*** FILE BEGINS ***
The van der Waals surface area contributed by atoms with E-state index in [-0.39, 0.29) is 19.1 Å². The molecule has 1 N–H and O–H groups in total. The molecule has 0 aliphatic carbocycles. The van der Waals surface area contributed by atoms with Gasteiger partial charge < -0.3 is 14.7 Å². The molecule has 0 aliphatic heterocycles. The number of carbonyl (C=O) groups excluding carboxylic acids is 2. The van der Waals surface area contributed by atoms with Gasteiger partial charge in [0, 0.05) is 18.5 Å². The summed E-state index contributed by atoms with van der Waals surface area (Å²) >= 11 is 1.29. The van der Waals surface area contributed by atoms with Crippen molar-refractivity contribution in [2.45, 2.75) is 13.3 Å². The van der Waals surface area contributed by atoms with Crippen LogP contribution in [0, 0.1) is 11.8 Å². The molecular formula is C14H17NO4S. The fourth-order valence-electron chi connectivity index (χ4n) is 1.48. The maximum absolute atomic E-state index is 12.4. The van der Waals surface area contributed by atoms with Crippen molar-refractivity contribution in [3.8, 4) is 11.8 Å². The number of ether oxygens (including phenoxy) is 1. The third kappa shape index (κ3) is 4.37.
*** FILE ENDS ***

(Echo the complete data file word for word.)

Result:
The van der Waals surface area contributed by atoms with E-state index in [-0.39, 0.29) is 19.1 Å². The molecule has 1 N–H and O–H groups in total. The molecule has 0 aliphatic carbocycles. The van der Waals surface area contributed by atoms with Gasteiger partial charge < -0.3 is 14.7 Å². The molecule has 0 aliphatic heterocycles. The number of carbonyl (C=O) groups excluding carboxylic acids is 2. The van der Waals surface area contributed by atoms with Gasteiger partial charge in [0, 0.05) is 18.5 Å². The summed E-state index contributed by atoms with van der Waals surface area (Å²) >= 11 is 1.29. The van der Waals surface area contributed by atoms with Crippen molar-refractivity contribution in [2.45, 2.75) is 13.3 Å². The van der Waals surface area contributed by atoms with Crippen LogP contribution in [0, 0.1) is 11.8 Å². The molecular formula is C14H17NO4S. The fourth-order valence-electron chi connectivity index (χ4n) is 1.48. The maximum absolute atomic E-state index is 12.4. The van der Waals surface area contributed by atoms with Crippen molar-refractivity contribution in [3.8, 4) is 11.8 Å². The number of ether oxygens (including phenoxy) is 1. The third kappa shape index (κ3) is 4.37.